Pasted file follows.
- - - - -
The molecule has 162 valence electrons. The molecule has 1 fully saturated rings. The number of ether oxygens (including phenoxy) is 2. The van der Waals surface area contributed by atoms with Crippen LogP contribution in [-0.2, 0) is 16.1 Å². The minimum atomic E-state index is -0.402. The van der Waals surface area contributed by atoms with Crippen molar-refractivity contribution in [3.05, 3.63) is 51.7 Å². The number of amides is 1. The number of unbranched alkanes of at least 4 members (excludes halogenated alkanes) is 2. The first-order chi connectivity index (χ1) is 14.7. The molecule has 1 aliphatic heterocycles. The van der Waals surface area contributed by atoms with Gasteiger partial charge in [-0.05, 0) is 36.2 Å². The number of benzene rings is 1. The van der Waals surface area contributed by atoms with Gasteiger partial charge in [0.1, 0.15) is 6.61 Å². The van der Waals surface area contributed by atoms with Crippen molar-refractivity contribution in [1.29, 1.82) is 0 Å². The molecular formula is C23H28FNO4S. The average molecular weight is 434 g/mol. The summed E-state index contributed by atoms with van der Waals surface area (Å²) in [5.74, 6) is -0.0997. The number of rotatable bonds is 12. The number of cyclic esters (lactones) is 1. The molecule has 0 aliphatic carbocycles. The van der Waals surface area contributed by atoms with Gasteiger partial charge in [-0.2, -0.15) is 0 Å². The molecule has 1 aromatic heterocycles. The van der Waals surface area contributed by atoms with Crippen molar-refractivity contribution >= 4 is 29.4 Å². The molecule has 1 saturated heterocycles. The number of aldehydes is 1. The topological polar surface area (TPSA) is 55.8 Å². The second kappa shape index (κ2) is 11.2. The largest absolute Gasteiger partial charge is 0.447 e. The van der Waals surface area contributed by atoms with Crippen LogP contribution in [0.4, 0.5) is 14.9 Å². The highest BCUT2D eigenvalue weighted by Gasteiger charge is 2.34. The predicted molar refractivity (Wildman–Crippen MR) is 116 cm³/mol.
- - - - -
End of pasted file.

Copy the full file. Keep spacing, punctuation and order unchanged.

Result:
The molecule has 162 valence electrons. The molecule has 1 fully saturated rings. The number of ether oxygens (including phenoxy) is 2. The van der Waals surface area contributed by atoms with Crippen LogP contribution in [-0.2, 0) is 16.1 Å². The minimum atomic E-state index is -0.402. The van der Waals surface area contributed by atoms with Crippen molar-refractivity contribution in [3.05, 3.63) is 51.7 Å². The number of amides is 1. The number of unbranched alkanes of at least 4 members (excludes halogenated alkanes) is 2. The first-order chi connectivity index (χ1) is 14.7. The molecule has 1 aliphatic heterocycles. The van der Waals surface area contributed by atoms with Gasteiger partial charge in [-0.05, 0) is 36.2 Å². The number of benzene rings is 1. The van der Waals surface area contributed by atoms with Gasteiger partial charge in [0.1, 0.15) is 6.61 Å². The van der Waals surface area contributed by atoms with Crippen molar-refractivity contribution in [1.29, 1.82) is 0 Å². The molecular formula is C23H28FNO4S. The average molecular weight is 434 g/mol. The summed E-state index contributed by atoms with van der Waals surface area (Å²) in [5.74, 6) is -0.0997. The number of rotatable bonds is 12. The number of cyclic esters (lactones) is 1. The molecule has 0 aliphatic carbocycles. The van der Waals surface area contributed by atoms with Gasteiger partial charge in [-0.2, -0.15) is 0 Å². The molecule has 1 aromatic heterocycles. The van der Waals surface area contributed by atoms with Crippen molar-refractivity contribution >= 4 is 29.4 Å². The molecule has 1 saturated heterocycles. The number of aldehydes is 1. The topological polar surface area (TPSA) is 55.8 Å². The second kappa shape index (κ2) is 11.2. The largest absolute Gasteiger partial charge is 0.447 e. The van der Waals surface area contributed by atoms with Crippen LogP contribution in [0.4, 0.5) is 14.9 Å². The highest BCUT2D eigenvalue weighted by Gasteiger charge is 2.34. The predicted molar refractivity (Wildman–Crippen MR) is 116 cm³/mol.